In this week’s cover story, Connor Graham sheds light on innovative, nontraditional educational approaches in the greater Baltimore Jewish community. From farm to classroom to camp to the JCC, more Jewish institutions seem to be moving in the direction of experiential learning. While the means and methods vary from place to place, the most common thread is instilling a sense of pride, responsibility and ownership in how students view their Jewish education.
Whether it’s the Pearlstone Center’s farm- and outdoor-based learning, Orthodox day school Ohr Chadash’s project-based learning that doesn’t include homework, the new JCC initiative My Tribe that groups families together for hands-on learning, Temple Isaiah’s restructuring of Hebrew courses, or Beth Am giving students a role in how and what they learn, these teaching practices are changing what it means to get a Jewish education.
And they should be. Judaism is a living religion, and learning should reflect its vitality. Just look at Israel — you can walk the sacred ground that Biblical figures walked, pray at what remains of the Temple and the tomb of King David. You can literally touch history in a country that doubles as a classroom.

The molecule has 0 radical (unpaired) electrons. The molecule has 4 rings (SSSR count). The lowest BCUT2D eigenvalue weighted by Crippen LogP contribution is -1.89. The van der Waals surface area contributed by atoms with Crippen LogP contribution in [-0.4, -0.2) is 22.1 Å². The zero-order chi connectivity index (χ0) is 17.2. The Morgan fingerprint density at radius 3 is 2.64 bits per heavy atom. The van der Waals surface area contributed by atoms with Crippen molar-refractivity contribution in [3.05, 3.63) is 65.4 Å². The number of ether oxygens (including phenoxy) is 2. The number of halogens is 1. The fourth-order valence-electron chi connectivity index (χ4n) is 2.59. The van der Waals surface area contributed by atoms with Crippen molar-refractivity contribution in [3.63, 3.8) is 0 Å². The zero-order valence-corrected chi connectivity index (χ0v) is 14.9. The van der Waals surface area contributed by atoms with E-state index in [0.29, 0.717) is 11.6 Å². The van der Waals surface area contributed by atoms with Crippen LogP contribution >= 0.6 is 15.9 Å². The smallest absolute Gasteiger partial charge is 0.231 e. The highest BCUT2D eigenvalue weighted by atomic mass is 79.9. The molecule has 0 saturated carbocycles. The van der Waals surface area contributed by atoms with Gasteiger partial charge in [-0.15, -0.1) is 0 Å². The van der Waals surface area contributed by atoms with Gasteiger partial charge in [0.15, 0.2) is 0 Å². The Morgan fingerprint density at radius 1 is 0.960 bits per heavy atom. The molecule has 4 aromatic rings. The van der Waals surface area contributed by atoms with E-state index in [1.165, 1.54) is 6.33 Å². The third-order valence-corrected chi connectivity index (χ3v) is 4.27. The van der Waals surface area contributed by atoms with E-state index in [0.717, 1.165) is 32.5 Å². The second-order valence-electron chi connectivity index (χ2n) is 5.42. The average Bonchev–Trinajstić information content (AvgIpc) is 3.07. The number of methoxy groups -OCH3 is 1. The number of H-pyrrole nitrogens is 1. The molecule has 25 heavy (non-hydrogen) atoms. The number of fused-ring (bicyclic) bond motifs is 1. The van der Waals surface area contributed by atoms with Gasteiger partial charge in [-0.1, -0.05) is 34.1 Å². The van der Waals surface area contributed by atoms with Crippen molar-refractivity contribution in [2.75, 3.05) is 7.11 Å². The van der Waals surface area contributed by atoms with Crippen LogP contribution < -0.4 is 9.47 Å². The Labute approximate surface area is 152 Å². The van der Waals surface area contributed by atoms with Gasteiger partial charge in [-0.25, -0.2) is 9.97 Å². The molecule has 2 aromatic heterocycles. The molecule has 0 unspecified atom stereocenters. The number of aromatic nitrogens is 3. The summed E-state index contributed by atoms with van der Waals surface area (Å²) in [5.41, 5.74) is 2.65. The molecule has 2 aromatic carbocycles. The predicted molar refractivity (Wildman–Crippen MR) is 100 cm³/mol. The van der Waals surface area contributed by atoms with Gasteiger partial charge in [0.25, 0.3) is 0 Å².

As Rabbi Jessy Dressin, who is heading up My Tribe at the JCC, puts it, these nontraditional ways might not be as unconventional as they seem.
“In large part, we think of Jewish education as formal learning,” she says. “But inherently, organically, and holistically, Jewish education has always been immersive.”
And immersion is key. I remember all too many Hebrew school classmates who dropped out after their bar and bat mitzvahs. I was one of the “weird” kids who actually enjoyed Hebrew school — I met a lot of great friends I still have today and my synagogue encouraged free thinking and philosophical introspection. It was very appealing to be able to find my own way to the answers I was seeking.
Also in this issue, our coverage of behavioral health continues. While we’ve written before about the opioid epidemic, a community discussion held at Chizuk Amuno Congregation last week gave us the opportunity to cover another issue that gets brushed under the rug: suicide. As Jesse Bernstein reports, a panel of experts talked about all facets of the issue and the way it affects the Jewish community. As hard as it can be to talk about depression and suicide, it’s shame and secrecy that allows the problems to flourish.
In other news, Jesse reports from this past weekend’s Unite the Right Rally, which is also the subject of one our editorials. Read that report on page 16.